European MEMS top dogs led the pack in 2010, says IHS iSuppli

March 16, 2011 —  While 2010 was a banner year for the microelectromechanical systems (MEMS) business, with overall growth of 18%, 3 Europe-based companies managed to outperform the market, according to new IHS iSuppli research by analyst Jérémie Bouchaud.

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Figure. MEMS revenues for top European companies, not including MEMS foundry revenues. (Millions of US dollars). Source: IHS iSuppli March 2011.

IHS estimates that STMicroelectronics N.V. (STM) revenue for MEMS sensors (not counting its foundry work for inkjet printers) exceeded $353 million in 2010, up 63% from $216 million in 2009.

STMicroelectronics’ strong performance was boosted by $117 million in revenue for its gyroscope business, which also helped the company’s overall consumer MEMS segment achieve 85% revenue growth in 2010. New STM MEMS microphones and MEMS pressure sensor solutions for handsets and tablets paved the way for further growth. Collective revenue from these MEMS products should contribute to STMicroelectronics’ bottom line, beginning in 2011.

Outside of the consumer MEMS segment, STMicroelectronics made significant gains in the high-g accelerometer business for airbags because of a key customer in this area.

The Bosch Group GmbH reached $643 million in MEMS revenue in 2010, up 46% from $440 million in 2009. Consumer revenue for Bosch grew by 51% in 2010 to reach $120 million, up from $80 million in 2009, with accelerometers for handsets as the main source of revenue in this area. Bosch remained the fastest growing company in the consumer accelerometer area, ahead of all its competitors in the consumer MEMS segment. Competitors ADI Inc. expanded 30%; Kionix Inc. grew by 22%; and STMicroelectronics rose by 10%.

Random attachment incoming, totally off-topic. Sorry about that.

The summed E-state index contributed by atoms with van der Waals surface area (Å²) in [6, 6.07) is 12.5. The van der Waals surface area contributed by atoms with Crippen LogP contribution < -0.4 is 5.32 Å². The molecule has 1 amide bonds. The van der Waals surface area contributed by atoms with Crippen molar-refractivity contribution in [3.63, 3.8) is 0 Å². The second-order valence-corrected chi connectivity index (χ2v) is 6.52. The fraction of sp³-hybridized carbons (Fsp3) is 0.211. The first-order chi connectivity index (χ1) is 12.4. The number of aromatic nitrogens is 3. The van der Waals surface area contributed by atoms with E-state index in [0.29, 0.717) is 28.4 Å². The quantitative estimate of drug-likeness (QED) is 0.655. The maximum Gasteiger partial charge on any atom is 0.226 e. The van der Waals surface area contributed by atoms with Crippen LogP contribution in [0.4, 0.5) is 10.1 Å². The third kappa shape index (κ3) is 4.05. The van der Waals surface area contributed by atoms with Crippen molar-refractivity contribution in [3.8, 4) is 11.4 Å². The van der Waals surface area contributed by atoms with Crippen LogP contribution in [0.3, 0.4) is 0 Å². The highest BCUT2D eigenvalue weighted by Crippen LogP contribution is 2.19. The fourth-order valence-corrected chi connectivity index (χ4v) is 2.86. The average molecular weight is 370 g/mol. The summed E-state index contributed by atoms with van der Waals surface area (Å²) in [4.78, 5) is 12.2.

Bosch’s consumer growth should continue, as IHS believes that the company is preparing to launch a 3-axis gyroscope in 2011, even though the company has not made any official comments.

IHS estimates that Bosch’s automotive MEMS revenue grew by 45% in 2010 from $360 million to $523 million, compared to 27% for the rest of the MEMS market. Passenger car production rebounded in 2010, even in countries like Germany, which were expected to be stagnant after the conclusion of the "cash for clunker" schemes. Luxury cars also saw sales increase, spurring a rise in the adoption of mandated technologies such as electronic stability control (ESC) systems, which use MEMS sensors. German cars, especially luxury vehicles that have high electronics content and lots of sensors, are selling well in Asia, particularly China.

Bosch has a very strong position in pressure sensors, especially low-pressure silicon MEMS types used for manifold air pressure sensors in China. Bosch supplies this type of sensor to many cars in the luxury and mid-priced segment. Pressure sensors are being fitted to cars based on the requirement for EURO 4-equivalent emissions regulations set for many Chinese cities. Mandates for safety systems in vehicles, such as ESC systems, are accelerating and beginning to approach full fitment rates for a new series of vehicles in Europe, the United States, Australia, Canada and South Korea in 2011/2012.

While Bosch’s auto MEMS segment won’t grow at the same rate as last year, there is no apparent supply situation that will affect the company’s growth.

Finland-based VTI Technologies Oy also enjoyed strong growth in MEMS, reaching $100 million in 2010, up 35% from $75 million in 2009. VTI attained its previous high level mark of 2007, thanks to a solid performance in the automotive MEMS segment.

Already the No. 1 supplier of low-g accelerometers, VTI began shipping gyroscopes for automotive ESC to Continental in 2010. It also maintained dominance in the medical accelerometer space last year.

Much like Bosch, VTI in 2011 will benefit from the automotive mandates for safety systems, such as ESC systems, in the regions where the mandates are being implemented.

IHS iSuppli provides MEMS and Sensors Research at

Also read: 
Panasonic, Seiko Epson lead MEMS resurgence in Japan

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